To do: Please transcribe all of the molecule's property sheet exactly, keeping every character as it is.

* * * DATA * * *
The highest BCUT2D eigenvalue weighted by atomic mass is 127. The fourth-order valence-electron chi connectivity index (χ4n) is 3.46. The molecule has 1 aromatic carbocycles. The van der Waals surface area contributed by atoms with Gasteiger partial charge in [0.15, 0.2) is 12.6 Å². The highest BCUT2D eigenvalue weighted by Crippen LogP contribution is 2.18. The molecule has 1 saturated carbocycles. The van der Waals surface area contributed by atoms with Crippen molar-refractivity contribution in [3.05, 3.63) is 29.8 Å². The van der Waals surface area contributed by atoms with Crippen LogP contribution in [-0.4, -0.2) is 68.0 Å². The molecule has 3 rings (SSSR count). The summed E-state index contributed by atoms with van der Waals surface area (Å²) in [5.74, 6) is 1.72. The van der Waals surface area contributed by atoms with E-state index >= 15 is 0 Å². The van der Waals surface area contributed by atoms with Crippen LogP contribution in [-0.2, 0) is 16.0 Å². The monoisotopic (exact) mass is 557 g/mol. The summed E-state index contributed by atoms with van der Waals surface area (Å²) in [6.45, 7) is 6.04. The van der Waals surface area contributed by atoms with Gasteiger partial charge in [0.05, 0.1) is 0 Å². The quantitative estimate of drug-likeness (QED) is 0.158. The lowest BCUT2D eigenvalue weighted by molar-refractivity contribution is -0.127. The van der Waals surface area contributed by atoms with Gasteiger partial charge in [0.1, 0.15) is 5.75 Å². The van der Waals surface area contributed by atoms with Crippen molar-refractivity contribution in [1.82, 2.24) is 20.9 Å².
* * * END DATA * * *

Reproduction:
The highest BCUT2D eigenvalue weighted by atomic mass is 127. The fourth-order valence-electron chi connectivity index (χ4n) is 3.46. The molecule has 1 aromatic carbocycles. The van der Waals surface area contributed by atoms with Gasteiger partial charge in [0.15, 0.2) is 12.6 Å². The highest BCUT2D eigenvalue weighted by Crippen LogP contribution is 2.18. The molecule has 1 saturated carbocycles. The van der Waals surface area contributed by atoms with Crippen molar-refractivity contribution in [3.05, 3.63) is 29.8 Å². The van der Waals surface area contributed by atoms with Crippen LogP contribution in [-0.4, -0.2) is 68.0 Å². The molecule has 3 rings (SSSR count). The summed E-state index contributed by atoms with van der Waals surface area (Å²) in [5.74, 6) is 1.72. The van der Waals surface area contributed by atoms with E-state index >= 15 is 0 Å². The van der Waals surface area contributed by atoms with Crippen LogP contribution in [-0.2, 0) is 16.0 Å². The monoisotopic (exact) mass is 557 g/mol. The summed E-state index contributed by atoms with van der Waals surface area (Å²) in [6.45, 7) is 6.04. The van der Waals surface area contributed by atoms with Gasteiger partial charge in [0.05, 0.1) is 0 Å². The quantitative estimate of drug-likeness (QED) is 0.158. The lowest BCUT2D eigenvalue weighted by molar-refractivity contribution is -0.127. The van der Waals surface area contributed by atoms with Gasteiger partial charge in [0.1, 0.15) is 5.75 Å². The van der Waals surface area contributed by atoms with Crippen molar-refractivity contribution in [1.82, 2.24) is 20.9 Å².